The Rule:  Contrasting expressions are set off by commas.

Mr. Roden, not Brad Pitt, is a teacher at LHS, although many swear otherwise.
This example has two contrasting expressions.  Note that the first is an appositive plus the word not, which often spotlights a contrasting expression.  The second is an adverb clause with although signaling a contrasting expression.  Do contrasting expressions have to be appositives and adverb clauses only?  No. 

She likes my cousin, not my brother.
He likes spaghetti, unlike his sister.

The Rule:  Parenthetical expressions, including transitions, are set off by commas.

She, however, was a communist.
Furthermore, she never stood and said the Pledge of Allegiance.
We alerted the FBI: consequently, they arrested and jailed her.

Transitions are a big part of the comma rule questions on the ACT.  You have been to the transitions page and learned all about them.  Are transitions the only parenthetical expression?  No.

You are, we believe, the best magician in town.
Subject and verb combos like we believe that interupt a sentence like this one are said to be parenthetical.  If the sentence were "We believe that you are the best magician in town." no commas would be needed. 

On the ACT, all transitions are parenthetical expressions, but in real life, they aren't sometimes.  See the transitions page for examples.

The Rule:  Nouns of direct address are set off by commas.

I want you to know, Doug, that your car is a dog.
Brother, can you spare a dime?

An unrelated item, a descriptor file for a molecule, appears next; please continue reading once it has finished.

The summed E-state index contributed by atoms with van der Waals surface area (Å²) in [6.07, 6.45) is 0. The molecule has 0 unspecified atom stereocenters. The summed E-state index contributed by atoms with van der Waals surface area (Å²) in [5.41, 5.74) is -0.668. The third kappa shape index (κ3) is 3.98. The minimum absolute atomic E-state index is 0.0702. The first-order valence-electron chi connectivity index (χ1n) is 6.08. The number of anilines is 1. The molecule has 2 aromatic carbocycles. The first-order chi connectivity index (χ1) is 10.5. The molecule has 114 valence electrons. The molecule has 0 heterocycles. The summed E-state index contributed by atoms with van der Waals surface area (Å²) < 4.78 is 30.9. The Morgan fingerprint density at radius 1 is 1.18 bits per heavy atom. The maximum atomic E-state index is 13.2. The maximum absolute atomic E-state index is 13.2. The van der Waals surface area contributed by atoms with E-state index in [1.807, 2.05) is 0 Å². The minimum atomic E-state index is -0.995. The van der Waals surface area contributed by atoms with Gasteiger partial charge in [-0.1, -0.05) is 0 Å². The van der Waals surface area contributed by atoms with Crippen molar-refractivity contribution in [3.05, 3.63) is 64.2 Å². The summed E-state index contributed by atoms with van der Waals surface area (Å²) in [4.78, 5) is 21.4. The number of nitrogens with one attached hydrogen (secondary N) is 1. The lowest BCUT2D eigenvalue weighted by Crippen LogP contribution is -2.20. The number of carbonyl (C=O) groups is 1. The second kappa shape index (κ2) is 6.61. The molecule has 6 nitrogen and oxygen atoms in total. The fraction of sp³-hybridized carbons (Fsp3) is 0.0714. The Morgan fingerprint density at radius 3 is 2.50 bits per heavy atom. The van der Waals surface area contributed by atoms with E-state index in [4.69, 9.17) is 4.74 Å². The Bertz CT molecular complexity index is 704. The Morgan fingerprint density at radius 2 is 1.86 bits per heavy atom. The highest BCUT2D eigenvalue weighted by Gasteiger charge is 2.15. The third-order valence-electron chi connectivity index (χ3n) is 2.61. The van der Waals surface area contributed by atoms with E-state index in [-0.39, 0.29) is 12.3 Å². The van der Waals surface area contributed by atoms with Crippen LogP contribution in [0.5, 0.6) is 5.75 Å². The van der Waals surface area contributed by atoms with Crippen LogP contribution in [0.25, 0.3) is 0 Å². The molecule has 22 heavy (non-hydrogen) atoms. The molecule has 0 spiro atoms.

It is time, old bean, for some polo.

When you address (talk to) someone, the nouns you use, whether it's their real name or a substitute, are called nouns of direct address and are set off by commas.  The tests I took didn't target this rule, but Focus on the ACT says it pops up occasionally, so it's good to know.

The Rule:  Adjectives before a noun that can be transposed (they can switch places) are separated by a comma.  Another test is if the word  and can be used between them.

The peaceful, arid desert of Arizona attracts a surprising number of tourists. 

Since you could also write "the arid, peaceful desert..." or "the peaceful and arid desert...", you must place a comma between these adjectives. 

The adjectives that can't be transposed naturally come at the beginning of any train of adjectives.  Numbers and other adjectives that tell how many (few, all, some, etc.) always come first in a line up making transposing them and an adjective that comes later impossible.    For example:  The five old men played cards.   You can't write "The old five men play cards."  

Factually, the adjectives that tell how many get pushed to the second spot when demonstrative adjectives (this, these, those, that) are used.   Those five young, rambunctious kids are a real challenge.  Those and five have to be where they are, but young and rambunctious can switch places, so they get separated by a comma.

The Rule:  Items in a series are separated by commas.

The items can single words or phrases or clauses—anything.

The exception sometimes tested on the ACT is if all items are separated with a conjunction like and or or, no commas are used.

I like fruit, vegetables, and ice cream. 
I like fruit and vegetables and ice cream.
He tried working for his mom, loafing for his living, and singing for his supper.